Bottom line is, Rachel’s post was kind of uncalled-for and implied that OP was making a nuisance by acting in a reasonable manner.

      1. Ask a Manager* Post author

        I think her point (which I agree with) is that when someone has made it obvious that they don’t intend to give you what you asked for, and when they’re under no obligation to give it to you, you start to look bad when you keep pressing for it and they’re ignoring you. I’m not excusing the boss’s behavior — he’s clearly way in the wrong in this entire thing — but there’s no point in continuing to try to engage with him when he’s made it clear he doesn’t intend to.

  7. Hannah*

    I started using dropbox on my work computer recently, not to retain access to all my work documents, but just so I could have my own basic version control in case I want to go back to a previous version of a document. But this has got me thinking that it could definitely come in handy someday.

  8. Emily*

    What a terrible situation, I’m sorry this happened to you. I’m glad you’re talking to a lawyer. Please keep us up to date when you can. All the best of luck to you!

  9. Anonymous*

    Yeah, you definitely aren’t getting those files. They are technically company property and they aren’t going to turn over anything that is going to incriminate them…

  10. NicoleW*

    I am so sorry this happened to you. I’m a little surprised that you were denied unemployment benefits from the state. Hopefully the appeal works. I hope you are doing okay financially for the time being, and that isn’t an additional strain considering all the stress this ridiculous situation has led to!

  11. Under Stand*

    One word of warning: if you are forwarding documents that the com pany considers “classified”, you may run the risk of it being deemed tainted fruit (not able to be used in court). Copies of your time sheet would probably be safe, but copies of internal memos maybe not so much.

  12. Anonymous*

    If the case is going to legal action, OP might be better off having the timesheets, etc requested via subpoena. That way, if there was any alteration of the documents, etc, it is between the employer and the court, rather than between employer and ex-employee.

  13. another boss*

    Just another caution – don’t install Dropbox or start uploading company files to Google Docs w/o checking on IT policies first. I wouldn’t object to employees keeping copies of any documents they wanted, but I WOULD have a problem with having Dropbox installed on company computers or employee info/files saved to Google Docs. Those are 3rd party companies, privately owned. They have their own privacy and security rules which may or may not match your own, and could get you or your employer into trouble.

    Get a discreet little USB drive, save pertinent docs to it, and back up those files on a computer at home.

  14. Reya*

    Hi…I have a very similar situation to yours..The only difference is that I wasnt fired but I resigned giving one month notice for health reasons. However, once I resigned, my boss started behaving very rudely. My last day of work was suppose to be 15 April but considering my boss’s rude behavior and because I was not keeping well, I wrote him an email that I quit working from this moment. he accepted that but said that i should pay up for all the sick leaves, unscheduled and scheduled leaves I have taken till date. What I dont understand is why do I have to pay for the sick leaves? Btw, there was no mention in my offer letter about leaves and that we had to pay for the sick leaves. Also if that was the case, why didnt my boss cut my salary the time when I had taken sick leaves or any other schedules leaves? Why is he asking me to pay for them? I want to know is he liable to take legal action against me if i dont pay for sick leaves?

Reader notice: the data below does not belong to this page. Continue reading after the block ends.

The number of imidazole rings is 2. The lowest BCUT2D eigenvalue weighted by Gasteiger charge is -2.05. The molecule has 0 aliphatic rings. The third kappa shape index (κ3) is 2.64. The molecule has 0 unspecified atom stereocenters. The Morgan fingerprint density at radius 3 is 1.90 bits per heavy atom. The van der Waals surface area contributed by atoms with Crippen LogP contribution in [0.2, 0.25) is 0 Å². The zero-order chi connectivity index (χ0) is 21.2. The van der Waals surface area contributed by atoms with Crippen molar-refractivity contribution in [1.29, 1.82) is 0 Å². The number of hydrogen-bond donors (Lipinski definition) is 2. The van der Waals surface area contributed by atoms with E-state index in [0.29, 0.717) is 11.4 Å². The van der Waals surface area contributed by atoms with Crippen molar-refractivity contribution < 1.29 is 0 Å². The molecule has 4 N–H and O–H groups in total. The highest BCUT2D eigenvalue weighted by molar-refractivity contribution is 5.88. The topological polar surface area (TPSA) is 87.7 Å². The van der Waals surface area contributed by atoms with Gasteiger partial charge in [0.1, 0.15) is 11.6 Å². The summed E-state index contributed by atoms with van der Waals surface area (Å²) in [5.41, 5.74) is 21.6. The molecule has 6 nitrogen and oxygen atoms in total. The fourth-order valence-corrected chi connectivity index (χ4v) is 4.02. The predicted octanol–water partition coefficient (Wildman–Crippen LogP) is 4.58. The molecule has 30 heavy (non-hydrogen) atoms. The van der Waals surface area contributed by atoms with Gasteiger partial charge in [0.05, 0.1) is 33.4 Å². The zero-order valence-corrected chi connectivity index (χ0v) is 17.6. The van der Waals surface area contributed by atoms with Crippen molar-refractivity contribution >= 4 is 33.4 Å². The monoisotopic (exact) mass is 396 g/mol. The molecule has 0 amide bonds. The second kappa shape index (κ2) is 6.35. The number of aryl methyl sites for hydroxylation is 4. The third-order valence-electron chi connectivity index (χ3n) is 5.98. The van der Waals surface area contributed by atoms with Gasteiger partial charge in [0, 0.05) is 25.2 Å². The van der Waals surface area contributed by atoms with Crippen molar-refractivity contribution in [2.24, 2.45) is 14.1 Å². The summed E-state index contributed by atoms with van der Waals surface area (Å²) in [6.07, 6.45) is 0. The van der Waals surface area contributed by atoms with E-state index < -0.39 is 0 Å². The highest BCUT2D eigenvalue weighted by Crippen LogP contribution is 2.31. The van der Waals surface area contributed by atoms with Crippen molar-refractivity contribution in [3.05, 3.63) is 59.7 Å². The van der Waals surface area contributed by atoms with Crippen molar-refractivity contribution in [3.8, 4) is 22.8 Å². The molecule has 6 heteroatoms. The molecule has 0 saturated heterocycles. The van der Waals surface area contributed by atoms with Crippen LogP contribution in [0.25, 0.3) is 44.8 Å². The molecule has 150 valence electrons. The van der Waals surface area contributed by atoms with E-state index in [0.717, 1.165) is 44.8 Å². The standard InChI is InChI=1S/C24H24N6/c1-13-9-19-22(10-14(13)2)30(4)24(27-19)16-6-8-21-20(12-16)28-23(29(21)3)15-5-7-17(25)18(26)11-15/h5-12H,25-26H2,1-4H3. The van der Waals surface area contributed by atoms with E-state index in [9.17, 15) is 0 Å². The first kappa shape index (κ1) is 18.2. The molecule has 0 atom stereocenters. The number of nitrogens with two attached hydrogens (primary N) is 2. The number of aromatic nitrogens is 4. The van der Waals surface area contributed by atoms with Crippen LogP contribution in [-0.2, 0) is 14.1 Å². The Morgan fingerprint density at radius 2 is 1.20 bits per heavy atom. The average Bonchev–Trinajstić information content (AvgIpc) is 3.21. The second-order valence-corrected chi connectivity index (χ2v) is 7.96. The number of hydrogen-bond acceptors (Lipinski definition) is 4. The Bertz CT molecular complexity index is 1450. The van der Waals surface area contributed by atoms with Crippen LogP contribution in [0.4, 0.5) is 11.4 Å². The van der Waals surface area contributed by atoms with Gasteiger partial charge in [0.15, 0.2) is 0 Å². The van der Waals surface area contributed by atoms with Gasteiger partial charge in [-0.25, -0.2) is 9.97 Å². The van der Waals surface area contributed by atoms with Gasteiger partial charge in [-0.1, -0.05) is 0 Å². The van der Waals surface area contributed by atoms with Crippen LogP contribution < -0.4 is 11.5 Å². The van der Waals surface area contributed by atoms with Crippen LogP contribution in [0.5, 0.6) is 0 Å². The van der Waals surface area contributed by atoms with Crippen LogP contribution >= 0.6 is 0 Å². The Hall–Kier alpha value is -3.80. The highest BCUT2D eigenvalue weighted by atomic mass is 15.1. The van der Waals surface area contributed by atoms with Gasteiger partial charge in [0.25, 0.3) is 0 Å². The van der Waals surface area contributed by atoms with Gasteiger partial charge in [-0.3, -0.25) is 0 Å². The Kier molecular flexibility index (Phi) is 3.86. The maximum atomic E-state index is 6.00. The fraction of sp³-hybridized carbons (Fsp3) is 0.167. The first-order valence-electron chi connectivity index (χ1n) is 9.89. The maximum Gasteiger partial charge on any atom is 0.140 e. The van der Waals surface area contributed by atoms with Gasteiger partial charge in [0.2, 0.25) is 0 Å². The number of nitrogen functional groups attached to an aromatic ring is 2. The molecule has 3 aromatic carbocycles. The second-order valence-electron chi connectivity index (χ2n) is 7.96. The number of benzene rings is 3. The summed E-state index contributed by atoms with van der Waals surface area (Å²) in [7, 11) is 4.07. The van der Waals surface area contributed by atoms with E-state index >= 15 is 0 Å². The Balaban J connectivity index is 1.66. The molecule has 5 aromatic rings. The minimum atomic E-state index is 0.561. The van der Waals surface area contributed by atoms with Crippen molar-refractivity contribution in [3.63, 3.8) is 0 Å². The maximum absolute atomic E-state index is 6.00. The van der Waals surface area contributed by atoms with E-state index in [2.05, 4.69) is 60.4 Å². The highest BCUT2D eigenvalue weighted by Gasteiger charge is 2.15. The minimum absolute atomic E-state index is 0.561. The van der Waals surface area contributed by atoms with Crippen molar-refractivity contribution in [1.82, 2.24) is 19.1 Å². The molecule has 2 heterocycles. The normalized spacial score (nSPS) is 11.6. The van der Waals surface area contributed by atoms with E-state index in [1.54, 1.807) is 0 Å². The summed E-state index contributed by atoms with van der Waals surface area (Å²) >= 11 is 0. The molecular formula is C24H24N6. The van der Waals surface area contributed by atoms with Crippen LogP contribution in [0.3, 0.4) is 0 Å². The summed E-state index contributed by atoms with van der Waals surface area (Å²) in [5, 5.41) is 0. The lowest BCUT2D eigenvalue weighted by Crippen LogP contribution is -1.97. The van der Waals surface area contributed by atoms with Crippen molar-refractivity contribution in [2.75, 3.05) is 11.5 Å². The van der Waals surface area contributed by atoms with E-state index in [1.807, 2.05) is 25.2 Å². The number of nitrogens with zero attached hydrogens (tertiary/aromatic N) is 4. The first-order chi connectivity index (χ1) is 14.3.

1. Ask a Manager* Post author

      Assuming that you’re in the U.S., and assuming that there’s no written agreement between you and the company that allows this, he’s not entitled to require you to pay him back for that time.

  15. Anonymous*

    I hate to be the nay-sayer in this whole conversation, though much like “Ask a manager” said, I agree that things were not handled correctly. However, in many instances the manager or “boss” doesn’t have the time to route through all of the fine details to come to the conclusion that the person had said something and done something else for a good reason. Suppose a colleague decides that this is a great way to get out of doing some stuff, because HEY Here’s a great way to get out of it should I get caught! Again, this guy didn’t do it right, but think of how many people might just take advantage of a percieved lack of authority! You’ve all heard “give an inch and they’ll take a mile” or “make and example of them”… These exist for a reason! SOME people will inherently try and take the easy way out, as is plainly mentioned by the “fired lady” many others have done so! Hope you get a better boss next time, but I can’t say that I don’t know how someone in that position feels! Don’t have any more “miles” to give!

  16. Fifi*

    Just reading this post now, I hope there’s an update to this update? Would really love to know where OP is now!!!